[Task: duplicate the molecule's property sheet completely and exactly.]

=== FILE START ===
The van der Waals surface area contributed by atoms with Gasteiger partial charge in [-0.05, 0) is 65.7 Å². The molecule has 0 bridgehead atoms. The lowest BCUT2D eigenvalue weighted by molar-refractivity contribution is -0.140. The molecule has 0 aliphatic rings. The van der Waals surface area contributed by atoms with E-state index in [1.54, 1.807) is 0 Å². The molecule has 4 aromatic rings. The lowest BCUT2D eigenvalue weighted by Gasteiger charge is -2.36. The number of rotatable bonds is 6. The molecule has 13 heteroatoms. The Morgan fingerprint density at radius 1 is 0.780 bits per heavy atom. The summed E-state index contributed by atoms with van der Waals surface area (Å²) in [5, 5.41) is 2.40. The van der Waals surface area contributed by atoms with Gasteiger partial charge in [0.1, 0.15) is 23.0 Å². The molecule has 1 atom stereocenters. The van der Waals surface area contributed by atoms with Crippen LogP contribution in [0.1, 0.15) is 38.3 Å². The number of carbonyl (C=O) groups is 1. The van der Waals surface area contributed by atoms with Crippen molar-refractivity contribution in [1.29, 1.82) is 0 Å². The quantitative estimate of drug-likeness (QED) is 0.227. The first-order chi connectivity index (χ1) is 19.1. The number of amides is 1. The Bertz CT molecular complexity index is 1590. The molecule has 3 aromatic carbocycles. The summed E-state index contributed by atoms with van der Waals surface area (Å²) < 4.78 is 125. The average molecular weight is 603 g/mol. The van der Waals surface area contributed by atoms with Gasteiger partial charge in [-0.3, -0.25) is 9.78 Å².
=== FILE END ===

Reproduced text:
The van der Waals surface area contributed by atoms with Gasteiger partial charge in [-0.05, 0) is 65.7 Å². The molecule has 0 bridgehead atoms. The lowest BCUT2D eigenvalue weighted by molar-refractivity contribution is -0.140. The molecule has 0 aliphatic rings. The van der Waals surface area contributed by atoms with E-state index in [1.54, 1.807) is 0 Å². The molecule has 4 aromatic rings. The lowest BCUT2D eigenvalue weighted by Gasteiger charge is -2.36. The number of rotatable bonds is 6. The molecule has 13 heteroatoms. The Morgan fingerprint density at radius 1 is 0.780 bits per heavy atom. The summed E-state index contributed by atoms with van der Waals surface area (Å²) in [5, 5.41) is 2.40. The van der Waals surface area contributed by atoms with Gasteiger partial charge in [0.1, 0.15) is 23.0 Å². The molecule has 1 atom stereocenters. The van der Waals surface area contributed by atoms with Crippen LogP contribution in [0.1, 0.15) is 38.3 Å². The number of carbonyl (C=O) groups is 1. The van der Waals surface area contributed by atoms with Crippen molar-refractivity contribution in [1.29, 1.82) is 0 Å². The quantitative estimate of drug-likeness (QED) is 0.227. The first-order chi connectivity index (χ1) is 19.1. The number of amides is 1. The Bertz CT molecular complexity index is 1590. The molecule has 3 aromatic carbocycles. The summed E-state index contributed by atoms with van der Waals surface area (Å²) < 4.78 is 125. The average molecular weight is 603 g/mol. The van der Waals surface area contributed by atoms with Gasteiger partial charge in [-0.3, -0.25) is 9.78 Å².